hired by Percona.

       Others
	   Many	people have contributed	code over the years.  See each tool's
	   "AUTHORS" section for details.

COPYRIGHT, LICENSE, AND	WARRANTY
       Percona Toolkit is copyright 2011-2018 Percona LLC and/or its
       affiliates, et al.  See each program's documentation for	complete
       copyright notices.

       THIS PROGRAM IS PROVIDED	"AS IS"	AND WITHOUT ANY	EXPRESS	OR IMPLIED
       WARRANTIES, INCLUDING, WITHOUT LIMITATION, THE IMPLIED WARRANTIES OF
       MERCHANTABILITY AND FITNESS FOR A PARTICULAR PURPOSE.

       This program is free software; you can redistribute it and/or modify it
       under the terms of the GNU General Public License as published by the
       Free Software Foundation, version 2; OR the Perl	Artistic License.  On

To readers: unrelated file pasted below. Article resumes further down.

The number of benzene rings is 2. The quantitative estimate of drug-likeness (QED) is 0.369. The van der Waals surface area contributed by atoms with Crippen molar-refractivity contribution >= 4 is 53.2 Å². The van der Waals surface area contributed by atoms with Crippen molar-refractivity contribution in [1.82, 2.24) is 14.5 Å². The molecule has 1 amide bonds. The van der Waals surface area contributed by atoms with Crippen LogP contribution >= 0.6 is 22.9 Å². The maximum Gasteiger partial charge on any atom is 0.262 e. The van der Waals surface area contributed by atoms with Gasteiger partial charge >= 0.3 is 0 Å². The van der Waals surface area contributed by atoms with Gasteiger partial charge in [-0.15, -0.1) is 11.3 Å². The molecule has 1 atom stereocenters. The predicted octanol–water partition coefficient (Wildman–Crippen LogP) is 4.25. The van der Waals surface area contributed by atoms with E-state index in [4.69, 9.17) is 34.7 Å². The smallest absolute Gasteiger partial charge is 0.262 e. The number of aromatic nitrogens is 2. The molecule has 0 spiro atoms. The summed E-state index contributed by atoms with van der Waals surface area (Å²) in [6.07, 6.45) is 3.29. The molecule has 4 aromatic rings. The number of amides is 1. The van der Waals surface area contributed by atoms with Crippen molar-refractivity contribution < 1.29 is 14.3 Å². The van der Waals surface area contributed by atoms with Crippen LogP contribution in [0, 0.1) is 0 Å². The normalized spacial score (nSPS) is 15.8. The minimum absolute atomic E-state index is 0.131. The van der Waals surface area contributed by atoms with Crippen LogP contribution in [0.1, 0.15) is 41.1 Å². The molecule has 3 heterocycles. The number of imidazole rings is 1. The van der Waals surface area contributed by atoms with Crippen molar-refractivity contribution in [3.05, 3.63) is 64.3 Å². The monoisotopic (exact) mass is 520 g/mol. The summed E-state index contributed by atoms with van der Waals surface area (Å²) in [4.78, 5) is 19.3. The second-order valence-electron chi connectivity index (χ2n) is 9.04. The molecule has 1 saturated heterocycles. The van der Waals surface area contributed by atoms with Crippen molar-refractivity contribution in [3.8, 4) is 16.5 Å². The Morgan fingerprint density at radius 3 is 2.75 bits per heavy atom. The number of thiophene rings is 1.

UNIX and	similar	systems, you can issue `man perlgpl' or	`man
       perlartistic' to	read these licenses.

       You should have received	a copy of the GNU General Public License along
       with this program; if not, write	to the Free Software Foundation, Inc.,
       59 Temple Place,	Suite 330, Boston, MA  02111-1307  USA.

VERSION
       Percona Toolkit v3.2.0 released 2020-04-23

perl v5.32.0			  2020-04-23		    PERCONA-TOOLKIT(1)

NAME | DESCRIPTION | TOOLS | SPECIAL OPTION TYPES | CONFIGURATION FILES | DSN (DATA SOURCE NAME) SPECIFICATIONS | ENVIRONMENT | SYSTEM REQUIREMENTS | IPv6 support | BUGS | AUTHORS | COPYRIGHT, LICENSE, AND WARRANTY | VERSION